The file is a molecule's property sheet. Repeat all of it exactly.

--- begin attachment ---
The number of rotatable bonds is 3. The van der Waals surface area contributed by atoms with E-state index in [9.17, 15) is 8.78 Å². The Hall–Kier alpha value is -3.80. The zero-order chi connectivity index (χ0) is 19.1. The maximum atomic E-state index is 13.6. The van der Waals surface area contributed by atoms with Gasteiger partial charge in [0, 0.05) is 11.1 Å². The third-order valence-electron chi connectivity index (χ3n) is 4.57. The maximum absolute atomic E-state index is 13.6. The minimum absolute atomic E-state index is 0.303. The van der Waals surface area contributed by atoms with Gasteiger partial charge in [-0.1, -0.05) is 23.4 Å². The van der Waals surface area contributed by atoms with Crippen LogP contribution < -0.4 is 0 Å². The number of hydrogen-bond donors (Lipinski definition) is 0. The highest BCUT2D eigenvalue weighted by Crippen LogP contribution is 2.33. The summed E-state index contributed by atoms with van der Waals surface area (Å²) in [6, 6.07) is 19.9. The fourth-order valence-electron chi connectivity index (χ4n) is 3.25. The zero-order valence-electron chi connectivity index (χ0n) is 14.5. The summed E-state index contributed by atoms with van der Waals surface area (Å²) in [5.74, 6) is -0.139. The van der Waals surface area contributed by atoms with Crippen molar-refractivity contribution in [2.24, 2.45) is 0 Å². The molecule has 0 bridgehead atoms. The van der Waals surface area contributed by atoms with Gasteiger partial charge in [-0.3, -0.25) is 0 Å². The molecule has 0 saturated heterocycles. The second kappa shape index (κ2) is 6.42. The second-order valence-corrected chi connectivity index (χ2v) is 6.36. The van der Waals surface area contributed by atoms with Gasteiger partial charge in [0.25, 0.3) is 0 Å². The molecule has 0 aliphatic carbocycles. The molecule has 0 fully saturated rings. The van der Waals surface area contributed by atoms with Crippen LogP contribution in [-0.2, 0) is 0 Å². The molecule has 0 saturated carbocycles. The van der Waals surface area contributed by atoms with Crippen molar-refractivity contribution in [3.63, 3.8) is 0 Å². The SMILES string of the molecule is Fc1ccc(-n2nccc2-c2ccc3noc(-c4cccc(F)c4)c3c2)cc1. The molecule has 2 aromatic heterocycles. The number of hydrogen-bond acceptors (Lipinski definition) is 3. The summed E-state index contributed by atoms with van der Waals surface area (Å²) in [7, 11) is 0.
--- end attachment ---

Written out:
The number of rotatable bonds is 3. The van der Waals surface area contributed by atoms with E-state index in [9.17, 15) is 8.78 Å². The Hall–Kier alpha value is -3.80. The zero-order chi connectivity index (χ0) is 19.1. The maximum atomic E-state index is 13.6. The van der Waals surface area contributed by atoms with Gasteiger partial charge in [0, 0.05) is 11.1 Å². The third-order valence-electron chi connectivity index (χ3n) is 4.57. The maximum absolute atomic E-state index is 13.6. The minimum absolute atomic E-state index is 0.303. The van der Waals surface area contributed by atoms with Gasteiger partial charge in [-0.1, -0.05) is 23.4 Å². The van der Waals surface area contributed by atoms with Crippen LogP contribution < -0.4 is 0 Å². The number of hydrogen-bond donors (Lipinski definition) is 0. The highest BCUT2D eigenvalue weighted by Crippen LogP contribution is 2.33. The summed E-state index contributed by atoms with van der Waals surface area (Å²) in [6, 6.07) is 19.9. The fourth-order valence-electron chi connectivity index (χ4n) is 3.25. The zero-order valence-electron chi connectivity index (χ0n) is 14.5. The summed E-state index contributed by atoms with van der Waals surface area (Å²) in [5.74, 6) is -0.139. The van der Waals surface area contributed by atoms with Crippen molar-refractivity contribution in [2.24, 2.45) is 0 Å². The molecule has 0 bridgehead atoms. The van der Waals surface area contributed by atoms with Gasteiger partial charge in [-0.3, -0.25) is 0 Å². The molecule has 0 saturated heterocycles. The second kappa shape index (κ2) is 6.42. The second-order valence-corrected chi connectivity index (χ2v) is 6.36. The van der Waals surface area contributed by atoms with Gasteiger partial charge in [0.25, 0.3) is 0 Å². The molecule has 0 aliphatic carbocycles. The molecule has 0 fully saturated rings. The van der Waals surface area contributed by atoms with Crippen LogP contribution in [-0.2, 0) is 0 Å². The molecule has 0 saturated carbocycles. The van der Waals surface area contributed by atoms with Crippen molar-refractivity contribution in [3.63, 3.8) is 0 Å². The SMILES string of the molecule is Fc1ccc(-n2nccc2-c2ccc3noc(-c4cccc(F)c4)c3c2)cc1. The molecule has 2 aromatic heterocycles. The number of hydrogen-bond acceptors (Lipinski definition) is 3. The summed E-state index contributed by atoms with van der Waals surface area (Å²) in [7, 11) is 0.